The honored teachers will receive a free family membership to the museum; a free guided tour of the museum for their class; featured placement in the museum’s “Teacher as Heroes Exhibit”; participation in a Museum Act 48 Teacher Training Workshop of their choice at no charge and various other museum-related offerings.
Each of the teachers selected are trailblazers in their own right. Cogal, for example, has made over 100 home visits to understand where his students come from and how they live, and has provided all parents with his cell phone number and makes himself available to them before, during, and after school hours. Cogal also coaches the Middle School Math Team, which won first and second place in 2011 regional competitions, volunteers at school science fairs and tutors students during lunch, prep times, and Saturdays.
For his part, Deal has taught physical education at Gesu for 10 years, and gives up much of his free time to be involved in the sports and other extracurricular activities, often using his athletic background to diffuse escalating confrontations and conflicts. Deal, according the museum, continues to advise his students after they go on to high school. Deal himself overcame a learning disability and challenges to his fine and gross motor skills, but practice and perseverance allowed him to play basketball in high school.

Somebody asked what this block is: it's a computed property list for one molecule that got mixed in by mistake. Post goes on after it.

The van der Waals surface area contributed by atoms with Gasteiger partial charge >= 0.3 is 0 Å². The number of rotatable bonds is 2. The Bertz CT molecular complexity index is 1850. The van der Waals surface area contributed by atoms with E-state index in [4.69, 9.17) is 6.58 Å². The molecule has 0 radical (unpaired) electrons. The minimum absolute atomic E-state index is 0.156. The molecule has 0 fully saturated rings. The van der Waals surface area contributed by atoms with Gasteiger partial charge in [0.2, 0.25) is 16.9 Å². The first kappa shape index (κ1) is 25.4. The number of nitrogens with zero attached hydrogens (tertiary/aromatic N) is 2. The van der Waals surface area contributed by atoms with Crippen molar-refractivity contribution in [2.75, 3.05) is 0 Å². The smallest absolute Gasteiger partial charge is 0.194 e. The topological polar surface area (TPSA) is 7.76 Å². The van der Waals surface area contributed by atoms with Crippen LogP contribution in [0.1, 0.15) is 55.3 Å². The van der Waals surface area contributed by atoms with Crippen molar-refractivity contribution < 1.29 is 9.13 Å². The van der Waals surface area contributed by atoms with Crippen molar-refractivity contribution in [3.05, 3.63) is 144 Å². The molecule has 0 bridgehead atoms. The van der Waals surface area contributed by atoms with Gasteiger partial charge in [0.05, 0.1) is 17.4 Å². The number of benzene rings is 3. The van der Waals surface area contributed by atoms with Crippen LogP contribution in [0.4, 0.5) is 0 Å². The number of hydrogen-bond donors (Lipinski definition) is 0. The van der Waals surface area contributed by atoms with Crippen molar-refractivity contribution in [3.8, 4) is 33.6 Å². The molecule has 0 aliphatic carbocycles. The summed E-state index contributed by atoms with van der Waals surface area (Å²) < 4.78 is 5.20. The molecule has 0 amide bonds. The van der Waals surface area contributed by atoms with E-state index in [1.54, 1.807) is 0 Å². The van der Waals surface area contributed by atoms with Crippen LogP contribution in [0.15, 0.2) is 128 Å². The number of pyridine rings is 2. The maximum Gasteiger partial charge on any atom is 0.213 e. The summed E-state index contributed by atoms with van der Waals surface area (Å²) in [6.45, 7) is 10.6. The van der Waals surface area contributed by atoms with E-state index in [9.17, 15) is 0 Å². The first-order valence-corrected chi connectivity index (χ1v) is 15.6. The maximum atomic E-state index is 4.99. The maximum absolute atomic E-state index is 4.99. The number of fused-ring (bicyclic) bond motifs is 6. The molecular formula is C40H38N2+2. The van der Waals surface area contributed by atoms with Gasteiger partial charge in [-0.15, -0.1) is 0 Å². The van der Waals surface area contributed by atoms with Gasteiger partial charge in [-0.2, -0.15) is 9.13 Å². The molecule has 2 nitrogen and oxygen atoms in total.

“Since 2001, State Farm has partnered with the National Liberty Museum and has been a sponsor of the museum’s Teacher as Hero Awards since the program’s inception in 2006.
Each year the program has grown with more teachers being recognized and more nominations submitted. As the nation’s largest insurer, our investment in education is tied to our company mission to help individuals realize their dreams,” said State Farm Spokesman Dave Phillips, who will present the awards at Thursday’s ceremony. “Our teachers help our children realize their dreams with access to a quality education that helps them to achieve their greatest potential that helps them become good community citizens, and that helps prepare them for the workforce.
“According to the America’s Promise Alliance, every 26 seconds a young person drops out of high school. That’s more than 7,000 every day and over 1 million each year,” Phillips continued. “The teachers recognized tomorrow night have fostered classroom engagement with creativity that promotes personal respect. In turn, their students respond and excel through their guidance.
The success of our future lies within the youth of today. For those reasons, these teachers are true heroes.”